As fast as the social state establishes itself, the preservation of the society becomes a means of preserving its units. Living together arose because, on the average, it proved more advantageous to each than living apart; and this implies that maintenance of combination is maintenance of the conditions to more satisfactory living than the combined persons would otherwise have. Hence, social self-preservation becomes a proximate aim taking precedence of the ultimate aim, individual self-preservation.
This subordination of personal to social welfare is, however, contingent: it depends on the presence of antagonistic societies. So long as the existence of a community is endangered by the actions of communities around, it must remain true that the interests of individuals must be sacrificed to the interests of the community, as far as is needful for the community's salvation. But if this is manifest, it is, by implication, manifest, that when social antagonisms cease, this need for sacrifice of private claims to public claims ceases also; or rather, there cease to be any public claims at variance with private claims. All along, furtherance of individual lives has been the ultimate end; and if this ultimate end has been postponed to the proximate end of preserving the community's life, it has been so only because this proximate end was instrumental to the ultimate end. When the aggregate is no longer in danger, the final object of pursuit, the welfare of the units, no longer needing to be postponed, becomes the immediate object of pursuit.
Consequently, unlike sets of conclusions respecting human conduct emerge, according as we are concerned with a state of habitual or occasional war, or are concerned with a state of permanent and general peace. Let us glance at these alternative states and the alternative implications.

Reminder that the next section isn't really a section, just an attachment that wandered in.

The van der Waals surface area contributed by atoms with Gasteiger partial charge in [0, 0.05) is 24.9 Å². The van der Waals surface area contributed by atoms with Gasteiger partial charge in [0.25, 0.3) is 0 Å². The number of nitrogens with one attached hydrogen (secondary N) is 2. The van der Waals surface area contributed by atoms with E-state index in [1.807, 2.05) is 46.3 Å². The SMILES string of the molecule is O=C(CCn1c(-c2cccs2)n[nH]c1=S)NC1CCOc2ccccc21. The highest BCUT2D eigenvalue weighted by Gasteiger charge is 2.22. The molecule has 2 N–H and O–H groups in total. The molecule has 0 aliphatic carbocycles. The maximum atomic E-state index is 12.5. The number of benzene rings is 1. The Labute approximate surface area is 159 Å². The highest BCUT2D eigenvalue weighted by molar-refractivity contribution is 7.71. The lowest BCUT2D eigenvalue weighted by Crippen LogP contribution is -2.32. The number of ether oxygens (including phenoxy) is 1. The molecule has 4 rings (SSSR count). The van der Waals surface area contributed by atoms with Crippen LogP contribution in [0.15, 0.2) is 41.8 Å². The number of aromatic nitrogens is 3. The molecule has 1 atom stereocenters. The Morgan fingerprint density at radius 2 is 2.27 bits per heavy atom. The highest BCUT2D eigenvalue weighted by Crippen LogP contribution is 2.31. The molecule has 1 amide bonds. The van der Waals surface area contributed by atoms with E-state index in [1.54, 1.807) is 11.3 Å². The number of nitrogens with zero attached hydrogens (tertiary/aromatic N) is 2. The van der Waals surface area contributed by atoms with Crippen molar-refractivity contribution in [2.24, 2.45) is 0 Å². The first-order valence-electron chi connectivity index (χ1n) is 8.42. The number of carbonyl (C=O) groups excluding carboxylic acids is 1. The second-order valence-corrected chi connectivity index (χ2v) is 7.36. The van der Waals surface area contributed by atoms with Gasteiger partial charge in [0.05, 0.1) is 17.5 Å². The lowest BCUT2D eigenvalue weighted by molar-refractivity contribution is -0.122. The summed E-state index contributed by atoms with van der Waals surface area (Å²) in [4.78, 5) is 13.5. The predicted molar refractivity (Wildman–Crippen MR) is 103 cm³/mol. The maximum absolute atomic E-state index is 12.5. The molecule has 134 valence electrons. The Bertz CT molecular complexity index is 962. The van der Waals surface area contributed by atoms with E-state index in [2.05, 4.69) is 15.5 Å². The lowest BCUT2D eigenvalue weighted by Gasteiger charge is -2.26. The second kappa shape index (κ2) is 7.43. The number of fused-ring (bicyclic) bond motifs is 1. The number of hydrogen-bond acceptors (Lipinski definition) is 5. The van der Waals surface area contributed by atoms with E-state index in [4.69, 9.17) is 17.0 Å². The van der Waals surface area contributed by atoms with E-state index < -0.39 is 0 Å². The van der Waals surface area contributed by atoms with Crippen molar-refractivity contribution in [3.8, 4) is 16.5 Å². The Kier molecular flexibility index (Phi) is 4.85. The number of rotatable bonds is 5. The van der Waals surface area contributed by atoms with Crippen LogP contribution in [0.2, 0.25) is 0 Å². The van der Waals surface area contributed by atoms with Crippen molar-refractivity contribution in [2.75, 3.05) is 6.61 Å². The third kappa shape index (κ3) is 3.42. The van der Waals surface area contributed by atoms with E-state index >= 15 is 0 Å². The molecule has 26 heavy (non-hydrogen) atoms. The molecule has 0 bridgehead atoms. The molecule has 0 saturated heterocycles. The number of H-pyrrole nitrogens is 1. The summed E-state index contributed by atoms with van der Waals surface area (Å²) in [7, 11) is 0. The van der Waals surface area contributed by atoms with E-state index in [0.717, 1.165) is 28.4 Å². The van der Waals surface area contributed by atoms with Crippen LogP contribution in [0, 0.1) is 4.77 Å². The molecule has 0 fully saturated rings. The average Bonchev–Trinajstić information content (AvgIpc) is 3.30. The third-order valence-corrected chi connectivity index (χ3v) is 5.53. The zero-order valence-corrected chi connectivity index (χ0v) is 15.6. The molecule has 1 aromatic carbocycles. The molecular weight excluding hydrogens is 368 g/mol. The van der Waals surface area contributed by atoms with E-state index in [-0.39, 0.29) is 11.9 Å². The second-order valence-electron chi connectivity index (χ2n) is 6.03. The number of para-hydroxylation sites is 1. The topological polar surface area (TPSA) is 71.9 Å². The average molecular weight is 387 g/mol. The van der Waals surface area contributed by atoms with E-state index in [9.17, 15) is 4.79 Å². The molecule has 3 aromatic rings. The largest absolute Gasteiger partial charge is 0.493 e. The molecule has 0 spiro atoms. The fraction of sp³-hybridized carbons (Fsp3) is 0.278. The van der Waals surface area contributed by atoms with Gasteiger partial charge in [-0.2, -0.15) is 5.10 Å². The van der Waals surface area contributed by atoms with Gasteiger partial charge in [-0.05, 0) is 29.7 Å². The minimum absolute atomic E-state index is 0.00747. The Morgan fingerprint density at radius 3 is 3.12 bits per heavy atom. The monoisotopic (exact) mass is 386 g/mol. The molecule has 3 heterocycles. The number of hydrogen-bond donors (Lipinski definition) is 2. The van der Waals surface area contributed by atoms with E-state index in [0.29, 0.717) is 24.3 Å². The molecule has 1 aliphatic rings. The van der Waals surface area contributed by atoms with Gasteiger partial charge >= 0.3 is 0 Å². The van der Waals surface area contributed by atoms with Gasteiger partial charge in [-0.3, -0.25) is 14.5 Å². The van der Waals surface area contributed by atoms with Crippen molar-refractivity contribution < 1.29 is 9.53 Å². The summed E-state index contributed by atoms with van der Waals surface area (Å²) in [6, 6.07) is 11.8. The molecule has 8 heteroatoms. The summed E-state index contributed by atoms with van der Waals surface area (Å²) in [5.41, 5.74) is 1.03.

§50. At present the individual man has to carry on his life with due regard to the lives of others belonging to the same society; while he is sometimes called on to be regardless of the lives of those belonging to other societies. The same mental constitution having to fulfil both these requirements, is necessarily incongruous; and the correlative conduct, adjusted first to the one need and then to the other, cannot be brought within any consistent ethical system.
Hate and destroy your fellow man, is now the command; and then the command is, love and aid your fellow man. Use every means to deceive, says the one code of conduct; while the other code says, be truthful in word and deed. Seize what property you can and burn all you cannot take away, are injunctions which the religion of enmity countenances; while by the religion of amity, theft and arson are condemned as crimes. And as conduct has to be made up of parts thus at variance with one another, the theory of conduct remains confused. There co-exists a kindred irreconcilability between the sentiments answering to the forms of co-operation required for militancy and industrialism respectively. While social antagonisms are habitual, and while, for efficient action against other societies, there needs great subordination to men who command, the virtue of loyalty and the duty of implicit obedience have to be insisted on: disregard of the ruler's will is punished with death. But when war ceases to be chronic, and growing industrialism habituates men to maintaining their own claims while respecting the claims of others, loyalty becomes less profound, the authority of the ruler is questioned or denied in respect of various private actions and beliefs. State-dictation is in many directions successfully defied, and the political independence of the citizen comes to be regarded as a claim which it is virtuous to maintain and vicious to yield up. Necessarily during the transition, these opposite sentiments are incongruously mingled. So is it, too, with domestic institutions under the two régimes. While the first is dominant, ownership of a slave is honourable, and in the slave submission is praiseworthy; but as the last grows dominant, slave-owning becomes a crime and servile obedience excites contempt. Nor is it otherwise in the family. The subjection of women to men, complete while war is habitual but qualified as fast as peaceful occupations replace it, comes eventually to be thought wrong; and equality before the law is asserted. At the same time the opinion concerning paternal power changes. The once unquestioned right of the father to take his children's lives is denied; and the duty of absolute submission to him, long insisted on, is changed into the duty of obedience within reasonable limits.